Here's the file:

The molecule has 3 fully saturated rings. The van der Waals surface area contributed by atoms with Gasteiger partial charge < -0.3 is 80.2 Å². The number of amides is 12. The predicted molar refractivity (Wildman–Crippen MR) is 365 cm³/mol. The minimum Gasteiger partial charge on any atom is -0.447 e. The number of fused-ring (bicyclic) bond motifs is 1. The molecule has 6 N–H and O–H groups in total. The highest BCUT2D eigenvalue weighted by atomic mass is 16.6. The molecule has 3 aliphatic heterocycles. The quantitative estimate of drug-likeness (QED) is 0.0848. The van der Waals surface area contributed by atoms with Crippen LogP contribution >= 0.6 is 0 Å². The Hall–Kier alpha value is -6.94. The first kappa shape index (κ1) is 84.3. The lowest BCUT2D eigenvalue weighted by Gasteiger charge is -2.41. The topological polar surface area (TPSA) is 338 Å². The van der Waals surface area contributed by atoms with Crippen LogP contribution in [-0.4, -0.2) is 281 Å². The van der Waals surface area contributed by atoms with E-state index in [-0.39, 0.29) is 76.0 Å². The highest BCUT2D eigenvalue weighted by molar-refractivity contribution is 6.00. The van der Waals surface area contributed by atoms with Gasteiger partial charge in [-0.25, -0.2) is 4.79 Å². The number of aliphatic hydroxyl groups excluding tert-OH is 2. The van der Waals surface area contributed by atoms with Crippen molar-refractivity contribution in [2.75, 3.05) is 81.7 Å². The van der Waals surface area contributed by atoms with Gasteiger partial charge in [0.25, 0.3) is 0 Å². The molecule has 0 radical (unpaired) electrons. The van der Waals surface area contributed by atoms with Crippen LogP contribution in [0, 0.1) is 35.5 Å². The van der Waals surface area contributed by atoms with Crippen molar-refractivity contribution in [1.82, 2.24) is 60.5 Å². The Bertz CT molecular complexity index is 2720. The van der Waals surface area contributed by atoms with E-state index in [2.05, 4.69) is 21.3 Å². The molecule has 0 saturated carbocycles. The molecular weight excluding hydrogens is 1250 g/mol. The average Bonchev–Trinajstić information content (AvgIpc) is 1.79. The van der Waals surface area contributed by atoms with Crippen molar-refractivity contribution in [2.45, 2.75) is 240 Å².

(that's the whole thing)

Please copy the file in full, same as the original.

The molecule has 3 fully saturated rings. The van der Waals surface area contributed by atoms with Gasteiger partial charge < -0.3 is 80.2 Å². The number of amides is 12. The predicted molar refractivity (Wildman–Crippen MR) is 365 cm³/mol. The minimum Gasteiger partial charge on any atom is -0.447 e. The number of fused-ring (bicyclic) bond motifs is 1. The molecule has 6 N–H and O–H groups in total. The highest BCUT2D eigenvalue weighted by atomic mass is 16.6. The molecule has 3 aliphatic heterocycles. The quantitative estimate of drug-likeness (QED) is 0.0848. The van der Waals surface area contributed by atoms with Crippen LogP contribution >= 0.6 is 0 Å². The Hall–Kier alpha value is -6.94. The first kappa shape index (κ1) is 84.3. The lowest BCUT2D eigenvalue weighted by Gasteiger charge is -2.41. The topological polar surface area (TPSA) is 338 Å². The van der Waals surface area contributed by atoms with Crippen LogP contribution in [-0.4, -0.2) is 281 Å². The van der Waals surface area contributed by atoms with E-state index in [-0.39, 0.29) is 76.0 Å². The highest BCUT2D eigenvalue weighted by molar-refractivity contribution is 6.00. The van der Waals surface area contributed by atoms with Gasteiger partial charge in [-0.25, -0.2) is 4.79 Å². The number of aliphatic hydroxyl groups excluding tert-OH is 2. The van der Waals surface area contributed by atoms with Crippen molar-refractivity contribution in [2.75, 3.05) is 81.7 Å². The van der Waals surface area contributed by atoms with Gasteiger partial charge in [0.25, 0.3) is 0 Å². The molecule has 0 radical (unpaired) electrons. The van der Waals surface area contributed by atoms with Crippen LogP contribution in [0, 0.1) is 35.5 Å². The van der Waals surface area contributed by atoms with Crippen molar-refractivity contribution in [1.82, 2.24) is 60.5 Å². The Bertz CT molecular complexity index is 2720. The van der Waals surface area contributed by atoms with E-state index in [2.05, 4.69) is 21.3 Å². The molecule has 0 saturated carbocycles. The molecular weight excluding hydrogens is 1250 g/mol. The average Bonchev–Trinajstić information content (AvgIpc) is 1.79. The van der Waals surface area contributed by atoms with Crippen molar-refractivity contribution in [2.45, 2.75) is 240 Å².